Because of the general nature of approaches, there is often no clear of their assumptions and principles in the classroom. It is difficult for teachers to understand and to use them. Methods lack clear practical application, and require special training, and necessitate major changes in teachers’ practices. The notion of methods received criticism in the 1990s for other reasons, and a number of limitations implicit in the notion of all-purpose methods were raised. Then, by the end of twentieth century, mainstream language teaching no longer regarded methods as the key factors to guarantee the success of language learning.
There are at least five criticisms addressed to the use of methods. First, it is top-down criticism on the property of methods. In practice, methods typically prescribe for teachers on how to teach. The teachers have to accept faithfully the claims or the theory underlying the methods and apply them to their own practice. Good teaching is regarded as correct use of the methods and their prescribed principles and techniques to be used in the classroom. So, in this case, the role of the teachers is marginalized because their role is not only to understand the methods but apply their principles correctly. Learners are sometimes as regarded as the passive recipients of the methods and they are supposed to only submit themselves to their regime of exercises and activities.
Methods are absent of a concept of learner-center and teacher creativity without acknowledgement that learners bring different learning styles and preferences to the learning process, that they should be consulted in the process of developing teaching programs, that teaching methods must be flexible and adaptive to learners’ needs and interests. There is often little room for the teachers’ own personal initiative and teaching style. The teachers must submit themselves to the method.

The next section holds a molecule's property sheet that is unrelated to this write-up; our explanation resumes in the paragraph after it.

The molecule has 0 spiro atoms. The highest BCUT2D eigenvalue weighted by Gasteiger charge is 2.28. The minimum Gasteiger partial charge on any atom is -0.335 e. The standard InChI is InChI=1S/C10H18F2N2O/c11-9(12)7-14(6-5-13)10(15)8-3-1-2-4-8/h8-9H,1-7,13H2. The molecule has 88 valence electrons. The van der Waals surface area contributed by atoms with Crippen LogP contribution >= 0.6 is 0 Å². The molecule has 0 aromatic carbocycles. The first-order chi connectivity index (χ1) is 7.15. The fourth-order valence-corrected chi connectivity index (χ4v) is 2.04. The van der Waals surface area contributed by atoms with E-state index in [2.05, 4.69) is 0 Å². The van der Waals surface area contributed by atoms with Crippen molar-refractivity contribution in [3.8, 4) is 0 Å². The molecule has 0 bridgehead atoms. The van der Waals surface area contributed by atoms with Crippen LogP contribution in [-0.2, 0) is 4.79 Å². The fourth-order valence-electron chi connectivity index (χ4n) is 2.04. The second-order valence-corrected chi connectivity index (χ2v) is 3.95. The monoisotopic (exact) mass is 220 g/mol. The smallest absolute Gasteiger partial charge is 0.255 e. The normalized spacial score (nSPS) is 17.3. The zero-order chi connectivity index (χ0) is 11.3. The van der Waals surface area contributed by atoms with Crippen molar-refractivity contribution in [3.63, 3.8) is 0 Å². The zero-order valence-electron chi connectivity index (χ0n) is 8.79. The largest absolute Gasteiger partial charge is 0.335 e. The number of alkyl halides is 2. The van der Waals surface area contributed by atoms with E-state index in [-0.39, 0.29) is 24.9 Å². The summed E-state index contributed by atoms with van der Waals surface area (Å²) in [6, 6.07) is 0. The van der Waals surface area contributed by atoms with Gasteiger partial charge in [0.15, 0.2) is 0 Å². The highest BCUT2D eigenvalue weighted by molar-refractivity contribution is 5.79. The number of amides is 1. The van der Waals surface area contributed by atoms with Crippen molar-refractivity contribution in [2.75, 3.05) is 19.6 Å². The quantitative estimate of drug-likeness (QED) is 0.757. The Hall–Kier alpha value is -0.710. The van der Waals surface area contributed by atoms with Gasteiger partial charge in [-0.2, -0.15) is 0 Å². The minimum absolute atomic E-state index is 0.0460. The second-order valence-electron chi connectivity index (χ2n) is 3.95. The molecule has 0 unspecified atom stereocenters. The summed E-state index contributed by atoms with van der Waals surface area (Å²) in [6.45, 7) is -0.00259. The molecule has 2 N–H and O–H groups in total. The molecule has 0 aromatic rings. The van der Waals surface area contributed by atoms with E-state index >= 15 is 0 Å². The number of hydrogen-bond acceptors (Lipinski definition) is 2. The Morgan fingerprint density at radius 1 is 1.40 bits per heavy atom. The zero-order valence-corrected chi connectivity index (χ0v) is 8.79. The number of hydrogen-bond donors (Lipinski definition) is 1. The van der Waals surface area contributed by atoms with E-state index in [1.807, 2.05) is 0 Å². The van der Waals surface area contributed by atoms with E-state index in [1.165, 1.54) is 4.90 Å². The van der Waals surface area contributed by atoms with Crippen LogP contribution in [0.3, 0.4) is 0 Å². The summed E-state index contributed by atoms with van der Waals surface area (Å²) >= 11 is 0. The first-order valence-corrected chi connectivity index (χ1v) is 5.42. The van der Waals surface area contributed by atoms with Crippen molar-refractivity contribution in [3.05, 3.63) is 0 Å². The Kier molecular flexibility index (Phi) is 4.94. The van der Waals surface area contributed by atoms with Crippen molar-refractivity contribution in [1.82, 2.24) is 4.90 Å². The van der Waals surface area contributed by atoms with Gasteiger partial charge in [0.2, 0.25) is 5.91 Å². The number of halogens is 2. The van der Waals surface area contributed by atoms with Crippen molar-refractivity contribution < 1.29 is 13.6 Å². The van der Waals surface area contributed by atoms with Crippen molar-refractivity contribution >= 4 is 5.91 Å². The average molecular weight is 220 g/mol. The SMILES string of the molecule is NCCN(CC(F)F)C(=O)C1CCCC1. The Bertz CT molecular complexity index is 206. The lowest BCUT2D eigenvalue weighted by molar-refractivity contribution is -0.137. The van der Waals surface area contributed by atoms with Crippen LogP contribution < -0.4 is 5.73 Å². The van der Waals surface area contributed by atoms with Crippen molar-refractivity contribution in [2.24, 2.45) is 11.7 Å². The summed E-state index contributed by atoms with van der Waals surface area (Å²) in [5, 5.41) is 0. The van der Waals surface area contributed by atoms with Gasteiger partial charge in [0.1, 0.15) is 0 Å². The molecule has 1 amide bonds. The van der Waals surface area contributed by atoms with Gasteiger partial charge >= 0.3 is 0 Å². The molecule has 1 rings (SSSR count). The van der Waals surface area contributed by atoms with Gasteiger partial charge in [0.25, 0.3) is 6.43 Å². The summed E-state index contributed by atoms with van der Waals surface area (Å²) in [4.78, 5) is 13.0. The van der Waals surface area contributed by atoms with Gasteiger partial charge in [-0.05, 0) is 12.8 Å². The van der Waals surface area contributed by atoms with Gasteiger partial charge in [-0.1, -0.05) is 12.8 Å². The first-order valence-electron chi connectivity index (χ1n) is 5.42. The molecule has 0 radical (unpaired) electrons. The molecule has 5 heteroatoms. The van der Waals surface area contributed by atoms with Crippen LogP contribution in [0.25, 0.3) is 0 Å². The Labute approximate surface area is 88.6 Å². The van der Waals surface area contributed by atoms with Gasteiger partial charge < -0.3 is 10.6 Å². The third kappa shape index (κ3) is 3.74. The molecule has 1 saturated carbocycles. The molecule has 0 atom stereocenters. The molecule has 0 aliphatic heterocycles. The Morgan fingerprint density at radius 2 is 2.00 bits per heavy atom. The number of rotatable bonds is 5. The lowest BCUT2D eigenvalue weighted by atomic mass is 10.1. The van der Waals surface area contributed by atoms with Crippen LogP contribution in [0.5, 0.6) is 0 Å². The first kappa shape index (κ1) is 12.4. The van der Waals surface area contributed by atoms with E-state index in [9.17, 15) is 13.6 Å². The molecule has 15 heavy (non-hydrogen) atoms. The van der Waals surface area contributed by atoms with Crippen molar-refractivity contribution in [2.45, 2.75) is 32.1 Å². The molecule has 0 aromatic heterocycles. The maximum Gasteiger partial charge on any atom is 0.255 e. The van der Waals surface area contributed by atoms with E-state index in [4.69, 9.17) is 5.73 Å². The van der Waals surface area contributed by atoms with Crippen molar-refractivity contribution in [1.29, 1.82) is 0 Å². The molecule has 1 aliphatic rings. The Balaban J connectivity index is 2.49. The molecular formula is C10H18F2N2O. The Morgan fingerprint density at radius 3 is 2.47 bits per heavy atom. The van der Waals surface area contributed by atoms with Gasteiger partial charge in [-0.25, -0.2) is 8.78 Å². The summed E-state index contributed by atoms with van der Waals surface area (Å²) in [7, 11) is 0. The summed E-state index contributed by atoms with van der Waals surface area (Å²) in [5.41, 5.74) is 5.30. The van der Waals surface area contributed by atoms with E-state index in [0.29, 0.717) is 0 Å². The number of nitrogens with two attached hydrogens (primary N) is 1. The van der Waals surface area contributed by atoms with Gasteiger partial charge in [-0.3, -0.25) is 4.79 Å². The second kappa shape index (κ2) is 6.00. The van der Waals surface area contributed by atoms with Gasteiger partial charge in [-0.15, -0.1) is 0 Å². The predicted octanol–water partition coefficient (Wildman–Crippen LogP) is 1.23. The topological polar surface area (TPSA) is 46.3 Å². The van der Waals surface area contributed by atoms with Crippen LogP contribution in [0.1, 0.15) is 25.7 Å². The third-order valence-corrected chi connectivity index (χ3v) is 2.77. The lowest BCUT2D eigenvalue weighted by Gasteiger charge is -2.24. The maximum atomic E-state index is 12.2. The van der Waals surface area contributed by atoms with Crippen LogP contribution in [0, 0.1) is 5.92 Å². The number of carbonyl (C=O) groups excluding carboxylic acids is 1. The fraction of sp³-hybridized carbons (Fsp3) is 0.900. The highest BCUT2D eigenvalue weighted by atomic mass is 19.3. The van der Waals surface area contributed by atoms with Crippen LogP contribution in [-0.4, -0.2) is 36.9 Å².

Second, methods are often misunderstood and are often promoted as all-purpose solutions as to be able to overcome teaching problems. Methods are thought to be applicable in any part of the world and applicable under any circumstance. Teachers sometimes ignore what is the starting point in language program design, i.e., a careful consideration of the context in which teaching and learning occurs including the cultural, the political, the local institutional context and the context constituted by the teachers and learners in their classrooms.
Third, it is the need for curriculum development although it takes time to find methods which will be likely to achieve teaching objectives. The teaching method needs to be carefully examined, developed, tried in schools and materials judged and it should also be assessed whether objectives are achieved and finally needs the feedback of all experience gained, to provide a starting point for further study. The elements are viewed as forming a network of interacting systems. The choice of teaching method can not determined separately from other planning and implementation practice.
Fourth, methods lack research basis. Methods are often based on the assumption that the process second language learning are fully understood. Some methods are not written based on research and researchers do not write books on methods or they are written without being empirically tested. In fact, many books are written by method gurus are full of claims and assertions about people learn languages, few of which are based on second language acquisition research or have been empirically tested.
Fifth, it is the similarity of classroom practice. Some methods are different at the beginning but later on in the classroom they are practiced similarly. It is very difficult for teachers to use methods in ways that precisely reflect the underlying principles of the methods. Teachers use different methods implemented in class with different activities to contrast methods particularly those based on classroom activities, do not exist in actual practice. Methods in general, are quite distinctive at the beginning stages of a language course, and rather indistinguishable, e.g. in a Community Language Learning Class, but within a matter of weeks, they can look like any other learner-centered curriculum.
Based on the above discussion, it is believed that teaching methods have played a central role in the development of language teaching. It will continue to be useful for teachers and student teachers to be familiar with major teaching methods proposed for second and foreign language teaching but should be usefully studied, mastered selectively and creatively and should be applicable in order to
(1) learn how different approaches and methods are used and understood when they are useful,
(2) understand some of the issues and controversies that characterize the history of language teaching,
(3) to participate in language learning experiences based different methods as basis for reflection and comparison
(4) to be aware of the rich set of activity resources available to the imaginative teacher,
(5) to appreciate how theory and practice can be linked from a variety of different perspectives. However, teachers need to be able to use approaches and methods flexibly and creatively based on their own judgment and experience.